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Austrian DPA dismisses complaint concerning validity of Cookie Consent Solution

14. January 2019

The Austrian Data Privacy Authority (“DPA”) decided on a complaint, lodged by an individual, concerning the compliance of the cookie consent solution of an Austrian newspaper with the General Data Protection Regulation (“GDPR”).

The complainant argued that the consent was not given voluntarily, since the website was no longer accessible after the revocation of consent to marketing cookies. Further use of the website required payment. Therefore, according to the complainant, provision of the service depends on consent to the processing of personal data.

The Austrian newspaper grants users free access to the content of the website, provided that they agree to the use of cookies for advertising purposes. If this consent is revoked, the website will no longer be usable and the window for giving consent will reappear. Alternatively, in the same window, users can choose to subscribe to a paid subscription. For currently 6 euros per month users get access to the entire content of the site, without data tracking.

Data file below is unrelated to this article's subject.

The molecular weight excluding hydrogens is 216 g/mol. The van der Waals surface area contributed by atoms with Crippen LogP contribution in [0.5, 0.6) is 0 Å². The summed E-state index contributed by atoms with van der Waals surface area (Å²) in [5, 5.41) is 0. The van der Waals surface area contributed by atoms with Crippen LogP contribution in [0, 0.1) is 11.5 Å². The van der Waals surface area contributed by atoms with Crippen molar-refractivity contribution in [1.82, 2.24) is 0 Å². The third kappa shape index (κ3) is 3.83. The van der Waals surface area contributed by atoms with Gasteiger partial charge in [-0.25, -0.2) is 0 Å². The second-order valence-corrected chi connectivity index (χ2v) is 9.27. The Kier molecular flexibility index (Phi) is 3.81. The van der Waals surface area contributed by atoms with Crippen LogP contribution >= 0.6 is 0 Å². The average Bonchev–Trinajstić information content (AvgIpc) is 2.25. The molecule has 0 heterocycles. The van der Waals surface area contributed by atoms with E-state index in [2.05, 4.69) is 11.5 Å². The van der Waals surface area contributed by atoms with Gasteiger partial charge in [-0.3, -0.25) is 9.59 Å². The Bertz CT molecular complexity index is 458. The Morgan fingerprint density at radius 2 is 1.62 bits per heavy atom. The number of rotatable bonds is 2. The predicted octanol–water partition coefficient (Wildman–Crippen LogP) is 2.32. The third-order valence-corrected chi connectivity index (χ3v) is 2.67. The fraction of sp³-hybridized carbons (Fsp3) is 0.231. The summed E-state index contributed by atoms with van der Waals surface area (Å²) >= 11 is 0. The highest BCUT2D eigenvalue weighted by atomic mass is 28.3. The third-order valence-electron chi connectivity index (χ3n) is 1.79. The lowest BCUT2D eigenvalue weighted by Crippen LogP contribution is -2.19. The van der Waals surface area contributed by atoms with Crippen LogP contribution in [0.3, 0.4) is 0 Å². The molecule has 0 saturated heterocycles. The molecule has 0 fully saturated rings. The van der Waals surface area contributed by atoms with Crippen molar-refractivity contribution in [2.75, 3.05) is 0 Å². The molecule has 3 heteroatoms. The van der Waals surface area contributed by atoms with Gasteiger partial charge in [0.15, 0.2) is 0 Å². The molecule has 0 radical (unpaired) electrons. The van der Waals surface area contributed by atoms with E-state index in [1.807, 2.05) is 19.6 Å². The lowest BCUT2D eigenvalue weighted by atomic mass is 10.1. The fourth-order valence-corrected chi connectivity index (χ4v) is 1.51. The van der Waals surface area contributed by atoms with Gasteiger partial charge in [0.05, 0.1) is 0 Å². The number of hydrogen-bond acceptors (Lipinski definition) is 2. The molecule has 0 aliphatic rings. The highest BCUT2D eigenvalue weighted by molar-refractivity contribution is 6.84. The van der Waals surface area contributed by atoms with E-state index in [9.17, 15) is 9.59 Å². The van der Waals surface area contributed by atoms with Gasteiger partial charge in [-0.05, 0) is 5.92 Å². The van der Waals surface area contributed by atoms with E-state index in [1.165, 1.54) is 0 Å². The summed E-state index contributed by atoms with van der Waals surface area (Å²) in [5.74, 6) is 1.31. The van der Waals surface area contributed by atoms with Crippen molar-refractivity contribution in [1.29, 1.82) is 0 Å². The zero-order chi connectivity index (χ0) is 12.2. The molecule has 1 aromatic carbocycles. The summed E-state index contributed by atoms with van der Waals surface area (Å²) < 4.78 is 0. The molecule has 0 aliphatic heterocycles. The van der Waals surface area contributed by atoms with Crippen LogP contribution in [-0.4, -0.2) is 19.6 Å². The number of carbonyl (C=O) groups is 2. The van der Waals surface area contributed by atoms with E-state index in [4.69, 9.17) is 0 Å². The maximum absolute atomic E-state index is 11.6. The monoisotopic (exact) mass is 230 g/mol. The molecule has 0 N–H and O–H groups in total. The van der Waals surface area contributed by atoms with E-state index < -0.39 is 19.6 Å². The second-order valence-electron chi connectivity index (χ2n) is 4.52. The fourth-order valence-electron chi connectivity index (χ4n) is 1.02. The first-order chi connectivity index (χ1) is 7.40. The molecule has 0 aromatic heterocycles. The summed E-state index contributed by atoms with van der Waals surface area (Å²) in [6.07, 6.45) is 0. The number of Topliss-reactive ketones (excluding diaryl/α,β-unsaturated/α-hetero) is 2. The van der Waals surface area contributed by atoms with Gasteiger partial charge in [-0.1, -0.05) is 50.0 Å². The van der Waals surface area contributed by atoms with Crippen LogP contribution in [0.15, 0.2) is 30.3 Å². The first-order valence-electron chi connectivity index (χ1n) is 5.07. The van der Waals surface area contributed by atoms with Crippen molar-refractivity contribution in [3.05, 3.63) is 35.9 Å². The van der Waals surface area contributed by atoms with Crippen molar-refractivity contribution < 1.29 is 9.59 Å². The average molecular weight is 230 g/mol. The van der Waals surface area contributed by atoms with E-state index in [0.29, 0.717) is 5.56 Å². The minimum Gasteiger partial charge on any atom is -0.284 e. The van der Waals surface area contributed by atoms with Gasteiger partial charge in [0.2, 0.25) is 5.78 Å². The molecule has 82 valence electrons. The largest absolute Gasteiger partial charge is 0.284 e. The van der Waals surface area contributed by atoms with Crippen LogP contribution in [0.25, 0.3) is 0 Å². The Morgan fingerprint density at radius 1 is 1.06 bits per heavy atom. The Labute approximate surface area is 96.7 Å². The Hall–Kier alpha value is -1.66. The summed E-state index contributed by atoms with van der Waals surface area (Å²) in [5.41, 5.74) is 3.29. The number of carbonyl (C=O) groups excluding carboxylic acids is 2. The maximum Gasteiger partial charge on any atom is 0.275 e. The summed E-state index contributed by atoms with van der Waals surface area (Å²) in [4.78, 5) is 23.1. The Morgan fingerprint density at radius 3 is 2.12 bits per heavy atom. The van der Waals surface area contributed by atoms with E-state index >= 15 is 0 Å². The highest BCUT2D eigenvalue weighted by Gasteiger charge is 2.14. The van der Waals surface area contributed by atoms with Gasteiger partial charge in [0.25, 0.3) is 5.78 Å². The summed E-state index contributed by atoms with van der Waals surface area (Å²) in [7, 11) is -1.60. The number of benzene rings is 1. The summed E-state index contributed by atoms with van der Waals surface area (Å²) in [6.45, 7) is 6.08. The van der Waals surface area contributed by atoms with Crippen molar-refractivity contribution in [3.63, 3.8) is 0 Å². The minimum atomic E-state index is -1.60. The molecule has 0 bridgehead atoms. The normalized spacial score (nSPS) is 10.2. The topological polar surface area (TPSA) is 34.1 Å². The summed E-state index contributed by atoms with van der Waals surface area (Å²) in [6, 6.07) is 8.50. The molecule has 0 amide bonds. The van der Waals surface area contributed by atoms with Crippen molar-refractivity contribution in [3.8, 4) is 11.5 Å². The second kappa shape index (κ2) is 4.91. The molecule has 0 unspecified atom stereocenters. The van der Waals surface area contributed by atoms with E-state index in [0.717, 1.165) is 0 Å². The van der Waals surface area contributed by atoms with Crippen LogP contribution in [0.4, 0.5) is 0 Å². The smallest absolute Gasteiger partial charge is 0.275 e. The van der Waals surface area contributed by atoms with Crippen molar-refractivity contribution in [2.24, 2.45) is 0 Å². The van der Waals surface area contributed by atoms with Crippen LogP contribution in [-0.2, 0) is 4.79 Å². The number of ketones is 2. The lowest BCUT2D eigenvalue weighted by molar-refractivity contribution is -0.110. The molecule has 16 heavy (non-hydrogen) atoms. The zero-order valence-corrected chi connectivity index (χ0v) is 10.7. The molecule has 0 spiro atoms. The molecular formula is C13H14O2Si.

The DPA explained that consent is only given involuntarily if a disadvantage is to be expected if consent is not given. Referring to Article 29 Working Party’s Guidelines on Consent, the DPA stated that such a disadvantage arises when there is a risk of deception, intimidation, coercion or significant adverse consequences. Yet there is no such disadvantage here. In fact, after giving consent, the user of the website even gains an advantage because he gets full access to the newspaper’s services. Furthermore, if the user does not wish to give his consent, he can still use another online newspaper.